Montreal Daily Star, 20 August 1898, page 16

Place Viger Hotel,

All is in readiness for the opening of the House on Monday.

A finely finished house

Everything connected with it is of the Most Modern and Ellegant [sic] kind.

A row of bridal chambers

They are situated on the First Floor with the balcony in front.

Montreal will soon be able to boast of another large hotel.  The new one in this case is the new hotel-depot on Viger Place, which is fast nearing completion and will be ready for the opening on Monday.  The public are invited at this opening to visit the hotel and inspect the rooms.

The building has six stories, and is three hundred feet long and fifty feet deep with a 64 by 68 wing at either end.  It is of the same style of architecture as the hotel Frontenac in Quebec, namely, of the early French Renaissance.  Its site has not the grandeur of its sister hotel in Quebec, situated as it is on the cliffs overlooking the St. Lawrence, but nevertheless it has a splendid location.  In front is Viger Square, one of the prettiest in the city as seen looking from the tower.  Then again by crossing the same room one can see the St Lawrence with its shipping and the mountains in the distance.


On the first floor the wood work, wainscoting, settings, etc., are in solid oak, as are also the beams which cross the wide corridor at the ceiling, making it appear very rich and picturesque.  The room doors and furniture are also made of oak.  The beds are all imported French beds, made of brass, with the exception of the servants’ at the top of the building, which are of iron, while their other furniture is made from good honest pine.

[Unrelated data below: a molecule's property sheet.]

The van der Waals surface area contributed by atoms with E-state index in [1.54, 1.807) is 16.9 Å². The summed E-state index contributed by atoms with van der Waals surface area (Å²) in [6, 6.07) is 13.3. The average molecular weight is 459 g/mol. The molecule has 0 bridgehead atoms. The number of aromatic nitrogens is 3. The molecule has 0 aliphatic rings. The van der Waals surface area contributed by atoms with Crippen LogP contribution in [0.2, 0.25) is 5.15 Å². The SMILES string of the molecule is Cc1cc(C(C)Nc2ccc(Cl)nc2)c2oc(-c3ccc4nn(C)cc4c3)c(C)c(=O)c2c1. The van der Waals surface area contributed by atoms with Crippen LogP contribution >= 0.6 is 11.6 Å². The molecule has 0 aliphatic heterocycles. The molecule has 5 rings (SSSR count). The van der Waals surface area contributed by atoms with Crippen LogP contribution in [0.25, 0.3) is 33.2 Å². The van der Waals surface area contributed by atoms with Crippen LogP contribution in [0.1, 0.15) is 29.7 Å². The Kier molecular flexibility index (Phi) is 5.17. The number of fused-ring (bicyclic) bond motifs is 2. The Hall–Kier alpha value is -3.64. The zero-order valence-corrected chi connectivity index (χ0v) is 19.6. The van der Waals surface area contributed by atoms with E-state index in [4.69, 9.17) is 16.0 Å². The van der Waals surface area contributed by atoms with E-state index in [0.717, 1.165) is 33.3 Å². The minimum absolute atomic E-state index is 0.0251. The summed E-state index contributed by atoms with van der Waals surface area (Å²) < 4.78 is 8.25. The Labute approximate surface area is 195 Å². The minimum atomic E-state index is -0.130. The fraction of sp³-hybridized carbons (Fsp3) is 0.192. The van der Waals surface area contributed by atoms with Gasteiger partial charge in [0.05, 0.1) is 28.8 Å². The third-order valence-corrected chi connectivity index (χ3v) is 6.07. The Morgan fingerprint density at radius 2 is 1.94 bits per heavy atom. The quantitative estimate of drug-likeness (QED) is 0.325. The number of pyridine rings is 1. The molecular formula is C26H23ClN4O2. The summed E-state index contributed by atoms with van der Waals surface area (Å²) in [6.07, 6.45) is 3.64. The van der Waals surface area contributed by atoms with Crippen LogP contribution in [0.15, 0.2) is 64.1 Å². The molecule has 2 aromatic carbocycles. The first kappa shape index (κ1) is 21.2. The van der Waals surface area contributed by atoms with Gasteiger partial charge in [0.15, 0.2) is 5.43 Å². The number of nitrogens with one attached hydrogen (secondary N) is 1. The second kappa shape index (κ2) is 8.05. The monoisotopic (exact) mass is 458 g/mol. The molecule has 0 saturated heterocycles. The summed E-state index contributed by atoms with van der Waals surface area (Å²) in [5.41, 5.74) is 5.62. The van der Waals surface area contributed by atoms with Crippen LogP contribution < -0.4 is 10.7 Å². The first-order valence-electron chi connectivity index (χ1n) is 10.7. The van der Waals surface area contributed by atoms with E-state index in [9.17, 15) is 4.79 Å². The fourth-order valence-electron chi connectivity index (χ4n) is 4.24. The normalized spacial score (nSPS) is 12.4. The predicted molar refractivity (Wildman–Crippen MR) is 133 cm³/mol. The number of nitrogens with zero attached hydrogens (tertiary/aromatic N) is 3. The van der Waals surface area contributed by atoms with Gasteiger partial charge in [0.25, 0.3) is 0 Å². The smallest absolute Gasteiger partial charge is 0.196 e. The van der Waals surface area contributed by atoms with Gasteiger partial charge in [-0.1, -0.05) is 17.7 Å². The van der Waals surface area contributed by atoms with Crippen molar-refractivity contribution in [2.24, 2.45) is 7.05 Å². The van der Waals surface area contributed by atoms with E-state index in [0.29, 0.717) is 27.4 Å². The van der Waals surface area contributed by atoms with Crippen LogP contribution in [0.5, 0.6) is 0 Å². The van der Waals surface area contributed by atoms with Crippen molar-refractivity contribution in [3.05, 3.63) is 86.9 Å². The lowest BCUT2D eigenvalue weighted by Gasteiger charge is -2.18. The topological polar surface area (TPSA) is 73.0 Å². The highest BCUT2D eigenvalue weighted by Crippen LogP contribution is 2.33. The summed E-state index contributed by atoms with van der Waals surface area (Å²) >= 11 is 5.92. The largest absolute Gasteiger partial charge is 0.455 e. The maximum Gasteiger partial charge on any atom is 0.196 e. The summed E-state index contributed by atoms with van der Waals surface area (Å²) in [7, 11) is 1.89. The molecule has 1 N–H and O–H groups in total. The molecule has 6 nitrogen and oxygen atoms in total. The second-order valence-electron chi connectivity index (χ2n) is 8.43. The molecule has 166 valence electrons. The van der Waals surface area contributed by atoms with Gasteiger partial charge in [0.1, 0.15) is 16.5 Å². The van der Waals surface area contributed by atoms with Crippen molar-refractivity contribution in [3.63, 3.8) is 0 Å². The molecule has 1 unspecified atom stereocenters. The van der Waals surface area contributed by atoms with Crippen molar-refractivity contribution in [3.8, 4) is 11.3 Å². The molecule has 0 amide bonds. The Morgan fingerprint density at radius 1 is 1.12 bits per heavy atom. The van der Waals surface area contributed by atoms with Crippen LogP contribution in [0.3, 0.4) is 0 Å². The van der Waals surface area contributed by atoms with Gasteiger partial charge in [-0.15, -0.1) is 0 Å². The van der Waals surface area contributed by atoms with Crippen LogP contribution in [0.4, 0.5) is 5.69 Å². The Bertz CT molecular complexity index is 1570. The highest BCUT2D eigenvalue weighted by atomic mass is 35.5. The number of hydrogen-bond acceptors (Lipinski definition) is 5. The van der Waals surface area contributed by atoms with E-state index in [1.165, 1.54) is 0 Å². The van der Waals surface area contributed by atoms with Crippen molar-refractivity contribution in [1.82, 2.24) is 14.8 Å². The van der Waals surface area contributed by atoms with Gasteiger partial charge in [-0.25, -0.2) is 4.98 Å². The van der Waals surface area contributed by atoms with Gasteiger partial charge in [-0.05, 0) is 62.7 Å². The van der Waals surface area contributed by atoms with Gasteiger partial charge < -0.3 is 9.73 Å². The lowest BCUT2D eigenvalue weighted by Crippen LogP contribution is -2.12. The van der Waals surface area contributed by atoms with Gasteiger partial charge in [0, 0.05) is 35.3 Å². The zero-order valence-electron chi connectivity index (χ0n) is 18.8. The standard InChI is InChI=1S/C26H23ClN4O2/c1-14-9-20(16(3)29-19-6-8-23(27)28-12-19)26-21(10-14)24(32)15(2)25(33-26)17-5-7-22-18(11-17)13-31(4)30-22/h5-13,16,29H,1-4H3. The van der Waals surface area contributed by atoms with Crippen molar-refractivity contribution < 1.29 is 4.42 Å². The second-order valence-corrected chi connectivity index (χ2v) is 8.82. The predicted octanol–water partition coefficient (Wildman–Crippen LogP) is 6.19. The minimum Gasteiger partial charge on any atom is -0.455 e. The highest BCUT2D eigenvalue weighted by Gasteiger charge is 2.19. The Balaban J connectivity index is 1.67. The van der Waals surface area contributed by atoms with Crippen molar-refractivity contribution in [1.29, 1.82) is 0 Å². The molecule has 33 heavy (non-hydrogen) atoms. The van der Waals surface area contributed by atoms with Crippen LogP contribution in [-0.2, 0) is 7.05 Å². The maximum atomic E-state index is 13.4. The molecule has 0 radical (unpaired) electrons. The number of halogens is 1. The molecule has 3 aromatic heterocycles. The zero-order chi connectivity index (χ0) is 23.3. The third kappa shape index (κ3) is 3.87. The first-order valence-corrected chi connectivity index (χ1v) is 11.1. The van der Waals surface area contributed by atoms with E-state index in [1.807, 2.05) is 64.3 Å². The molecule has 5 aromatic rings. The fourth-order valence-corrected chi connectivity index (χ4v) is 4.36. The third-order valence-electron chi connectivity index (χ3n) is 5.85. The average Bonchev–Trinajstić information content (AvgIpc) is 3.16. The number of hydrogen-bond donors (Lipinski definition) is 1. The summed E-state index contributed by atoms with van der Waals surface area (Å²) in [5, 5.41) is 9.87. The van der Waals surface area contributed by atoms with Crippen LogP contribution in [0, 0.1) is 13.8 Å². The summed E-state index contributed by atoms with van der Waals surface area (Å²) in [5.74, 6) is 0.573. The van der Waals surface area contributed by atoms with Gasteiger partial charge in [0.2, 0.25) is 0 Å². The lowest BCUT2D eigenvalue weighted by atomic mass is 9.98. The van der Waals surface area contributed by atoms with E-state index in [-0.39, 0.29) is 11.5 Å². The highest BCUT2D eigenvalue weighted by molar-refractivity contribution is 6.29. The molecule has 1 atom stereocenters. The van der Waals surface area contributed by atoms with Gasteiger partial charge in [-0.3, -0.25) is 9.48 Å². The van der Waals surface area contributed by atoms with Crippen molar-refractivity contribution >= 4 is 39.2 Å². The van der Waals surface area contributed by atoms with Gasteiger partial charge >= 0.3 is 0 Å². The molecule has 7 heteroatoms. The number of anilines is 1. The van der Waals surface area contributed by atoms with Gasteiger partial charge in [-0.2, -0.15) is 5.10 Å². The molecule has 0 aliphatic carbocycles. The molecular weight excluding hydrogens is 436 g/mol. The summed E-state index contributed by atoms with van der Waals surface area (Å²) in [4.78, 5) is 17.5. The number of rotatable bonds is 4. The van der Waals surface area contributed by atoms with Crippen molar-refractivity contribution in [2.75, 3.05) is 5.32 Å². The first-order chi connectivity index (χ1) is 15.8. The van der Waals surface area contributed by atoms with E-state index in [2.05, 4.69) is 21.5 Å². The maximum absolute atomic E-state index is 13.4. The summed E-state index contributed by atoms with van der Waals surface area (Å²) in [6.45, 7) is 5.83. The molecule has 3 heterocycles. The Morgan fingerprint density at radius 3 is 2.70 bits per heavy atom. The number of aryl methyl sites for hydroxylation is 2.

The front rooms on the first floor are all bridal rooms, especially elegantly finished with doors leading out to the large stone balcony and having bathrooms, and closets attached to each.

On this floor are the breakfast and dining rooms.  The latter is large enough to accommodate three hundred comfortably, and will be furnished with the most costly tables and chairs.  The balcony is in direct communication with this, and it is the intention of the management to supply oxidized metal tables and chairs to be put on this balcony, so that guests will be able to go out there on the summer mornings to partake of refreshments.  A large awning will be stretched overhead and tropical plants will be placed on the wide top of the stone railing, so that it will make altogether a most delightful place to pass the time on a hot evening instead of indoors.


The breakfast room is much smaller than the dining room, being only able to seat forty persons, and immediately communicates with it.  It is an extremely pretty little place, the  walls being ornamented with raised gold figures on a dark red background.  The floor is of hard wood and it will be possible to see one’s face in it when finally polished up.  This room will be chiefly used for late guests who may wish a meal when the general dining room is closed up.

The second floor is much the same as the first.  The wainscoting of the halls is white instead of oak, and it is a question which of the two is the prettier.  The rooms are just as good as the ones below, with the exception of the bridal rooms, which are the best in the house.  These bathrooms are very well furnished with porcelain baths and white marble basin, and all the other requisites of the toilet to match, and the visible portions of the pipes are nickel plated.  The floors above are the same practically as those below.